PHILADELPHIA INTERNATIONAL – THE RE-EDITS: Re-Edited Or Re-Mixed, Love Is Still The Message

2012 is shaping up to be a big year for Philly Soul fans.  The legendary Philadelphia International Records label is celebrating its 40-year anniversary and has teamed up with Harmless Records to release a variety of reissues that pay tribute to the satin-soul heritage it created during its glory years in the 1970’s and early 1980’s.  Philadelphia International – The Re-Edits is the first release in this series and it’s a daring collection that bypasses the usual “collect the standards” approach to create a release that forges a link between classic Philly soul and today’s d.j.-driven dance music scene.

Philadelphia International – The Re-Edits offers a very personal take on what makes Philly Soul great by allowing an international collection of d.j.’s to rework a variety of tracks from the Philadelphia International archives.  To the credit of compilers Jay Negron and Ian Dewhirst, they didn’t go for the expected “remix the hits” approach.  There are a few standard-bearers here but the real focus is the deep catalog stuff that crate-digging aficionados obsess over.  For example, cult faves like Jean Carn and the Jones Girls are highlighted no less than three times each on this set.

This set also embraces a variety of approaches to the material.  Despite the set’s title, re-edits aren’t the only thing that is going on here.  In fact, there are a handful of cuts that add new production, including new rhythm tracks and a variety of mixing effects, to the selections.  For example, Harold Melvin and the Blue Notes’ “Be For Real” is transformed by Tim McAllister from a moody ballad into an uptempo house music dancefest while The Noodleman uses a barrage of dub-style echo effects to rework McFadden & Whitehead’s “Ain’t No Stoppin Us Now” so it ceases to be a disco stepper and instead becomes a veritable rollercoaster of spacey peaks and valleys.

Occasionally, there is a moment of overreach on these radical reworkings – for instance, DJ Friction’s redux of the Jones Girls’ “Dance Turned Into Romance” overdoes some trippy vocal re-edits during the chorus – but the majority of these genre-benders hit the right blend of adding the new and respecting the vintage.  Perhaps the best example of this approach is the Deep&Disco rework of The O’Jays’ “Darling Darling Baby”: a classic Philly Soul ballad is subtly revised with an inspired use of echo and some beat-chopping to create a psychedelicized hi-tech wonder.  It sounds classically soulful and breathtakingly modern all at once, which is the ideal achievement for an experiment like this.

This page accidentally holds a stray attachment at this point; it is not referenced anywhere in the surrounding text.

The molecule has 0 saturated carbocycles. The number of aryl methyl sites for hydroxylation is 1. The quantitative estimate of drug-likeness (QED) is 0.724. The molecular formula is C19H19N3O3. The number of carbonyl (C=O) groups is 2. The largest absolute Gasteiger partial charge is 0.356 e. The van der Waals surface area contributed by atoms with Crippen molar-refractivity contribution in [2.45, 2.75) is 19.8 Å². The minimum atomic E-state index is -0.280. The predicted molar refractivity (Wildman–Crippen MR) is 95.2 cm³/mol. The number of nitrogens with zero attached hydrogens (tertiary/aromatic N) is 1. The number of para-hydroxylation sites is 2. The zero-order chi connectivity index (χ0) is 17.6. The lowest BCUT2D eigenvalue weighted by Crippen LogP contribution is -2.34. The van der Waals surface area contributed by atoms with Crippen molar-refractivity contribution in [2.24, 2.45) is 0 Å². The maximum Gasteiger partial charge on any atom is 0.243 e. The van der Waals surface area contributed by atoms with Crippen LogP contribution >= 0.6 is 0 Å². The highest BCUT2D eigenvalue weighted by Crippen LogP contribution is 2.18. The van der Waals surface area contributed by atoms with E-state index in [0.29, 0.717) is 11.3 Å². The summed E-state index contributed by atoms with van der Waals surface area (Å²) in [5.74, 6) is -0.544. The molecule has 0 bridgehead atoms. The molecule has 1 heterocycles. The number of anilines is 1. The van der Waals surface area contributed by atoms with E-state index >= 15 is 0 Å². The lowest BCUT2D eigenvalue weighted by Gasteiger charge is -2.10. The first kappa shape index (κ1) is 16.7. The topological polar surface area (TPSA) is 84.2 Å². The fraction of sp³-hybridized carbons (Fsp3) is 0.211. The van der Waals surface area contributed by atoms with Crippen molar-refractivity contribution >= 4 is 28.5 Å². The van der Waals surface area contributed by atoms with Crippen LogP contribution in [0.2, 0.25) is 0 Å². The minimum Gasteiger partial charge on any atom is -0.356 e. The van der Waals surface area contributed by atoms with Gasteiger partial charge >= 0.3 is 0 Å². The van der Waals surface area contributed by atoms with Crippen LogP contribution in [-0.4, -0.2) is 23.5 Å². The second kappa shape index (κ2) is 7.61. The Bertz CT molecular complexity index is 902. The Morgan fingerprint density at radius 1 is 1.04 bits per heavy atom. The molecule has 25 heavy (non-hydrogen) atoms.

Elsewhere, Philadelphia International – The Re-Edits presents cuts that adhere closer to the re-edit template but add in a modern remix touch or two.  For example, DJ Apt One’s re-edit of “Wake Up Everybody” by Harold Melvin and the Blue Notes sticks close the track of the epic original but gives it a nice “bookends” effect by opening and closing it with a stripped-down intro that adds a slight bit of echo to the vocals.  Another strong entry in this style is Todd Terje’s take on the Dee Dee Sharp Gamble favorite “Easy Money”: the sweet, mellow-jazz funk flavor of the original track is highlighted but he adds in a killer dub-heavy percussion break that is tailor-made for a modern dance floor’s needs.

That said, the remaining half of Philadelphia International – The Re-Edits is devoted to classic-style re-edits that mix things up without any remix-style retouching of the original recordings.  For example, a D.J. who goes by the name Morning Star goes the Tom Moulton route and turns in a trio of re-edits that extend the Philly groove without calling attention to its edits: the best of these is probably a re-edit of Jean Carn’s “If You Wanna Go Back” that seamlessly expands the Latin-style rhythm without overextending the melody.  Jimmy The Twin’s re-edit of “Message In Our Music” by the O’Jays is another gem in this vein, a 9-minute epic that takes adventure of the rich, acoustic textures of the original cut without wearing out its welcome.

Finally, it should be noted that there are edits here that show an adventurous touch without ever abandoning the original elements: DJ Mila’s take on Dexter Wansel’s “Life On Mars” strips down the original’s atmospheric niceties to isolate its relentless jazz-funk core while a hard-driving take on Billy Paul’s “Only The Strong Survive” by J*Ski (a.k.a. compiler Jay Negron) focuses on Paul’s between-verse vamping and some adventurous horn work to create a real barnstormer of a pure-dance track.  It’s kind of like a Walter Gibbons remix, only it focuses on the brass section for its percussive drive instead of the drums.

All in all, Philadelphia International – The Re-Edits is a generous set that applies a modern spirit of adventure to classic grooves without losing sight of the musicality and sweetness that made the original versions so special to soul music fans.  Some of the flourishes may be a bit wild for the purists out the open-minded will quickly hear that there is something here for everyone – and all the inclusions reflect the “love is the message” ethos of Philly Soul.

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